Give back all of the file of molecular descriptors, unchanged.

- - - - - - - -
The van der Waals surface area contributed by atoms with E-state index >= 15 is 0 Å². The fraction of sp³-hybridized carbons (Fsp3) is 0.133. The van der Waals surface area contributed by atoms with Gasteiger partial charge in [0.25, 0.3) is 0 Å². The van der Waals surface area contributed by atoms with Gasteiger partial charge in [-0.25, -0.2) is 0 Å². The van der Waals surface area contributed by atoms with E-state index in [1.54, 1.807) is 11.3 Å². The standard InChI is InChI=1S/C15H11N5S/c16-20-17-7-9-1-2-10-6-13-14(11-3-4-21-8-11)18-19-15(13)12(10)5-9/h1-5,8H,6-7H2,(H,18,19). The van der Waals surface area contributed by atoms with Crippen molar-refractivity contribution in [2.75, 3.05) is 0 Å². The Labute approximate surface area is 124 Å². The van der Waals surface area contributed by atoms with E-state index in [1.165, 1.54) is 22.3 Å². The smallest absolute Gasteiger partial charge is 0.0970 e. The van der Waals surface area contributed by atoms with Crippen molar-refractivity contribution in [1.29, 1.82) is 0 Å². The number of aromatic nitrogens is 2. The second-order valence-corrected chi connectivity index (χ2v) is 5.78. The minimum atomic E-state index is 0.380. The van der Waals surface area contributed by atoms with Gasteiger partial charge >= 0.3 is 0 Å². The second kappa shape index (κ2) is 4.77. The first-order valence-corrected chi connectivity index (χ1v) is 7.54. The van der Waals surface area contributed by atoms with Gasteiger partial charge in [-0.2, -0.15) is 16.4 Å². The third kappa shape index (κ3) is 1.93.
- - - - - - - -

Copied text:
The van der Waals surface area contributed by atoms with E-state index >= 15 is 0 Å². The fraction of sp³-hybridized carbons (Fsp3) is 0.133. The van der Waals surface area contributed by atoms with Gasteiger partial charge in [0.25, 0.3) is 0 Å². The van der Waals surface area contributed by atoms with Gasteiger partial charge in [-0.25, -0.2) is 0 Å². The van der Waals surface area contributed by atoms with E-state index in [1.54, 1.807) is 11.3 Å². The standard InChI is InChI=1S/C15H11N5S/c16-20-17-7-9-1-2-10-6-13-14(11-3-4-21-8-11)18-19-15(13)12(10)5-9/h1-5,8H,6-7H2,(H,18,19). The van der Waals surface area contributed by atoms with Crippen molar-refractivity contribution in [2.75, 3.05) is 0 Å². The Labute approximate surface area is 124 Å². The van der Waals surface area contributed by atoms with E-state index in [1.165, 1.54) is 22.3 Å². The smallest absolute Gasteiger partial charge is 0.0970 e. The van der Waals surface area contributed by atoms with Crippen molar-refractivity contribution in [1.29, 1.82) is 0 Å². The number of aromatic nitrogens is 2. The second-order valence-corrected chi connectivity index (χ2v) is 5.78. The minimum atomic E-state index is 0.380. The van der Waals surface area contributed by atoms with Gasteiger partial charge >= 0.3 is 0 Å². The second kappa shape index (κ2) is 4.77. The first-order valence-corrected chi connectivity index (χ1v) is 7.54. The van der Waals surface area contributed by atoms with Gasteiger partial charge in [-0.2, -0.15) is 16.4 Å². The third kappa shape index (κ3) is 1.93.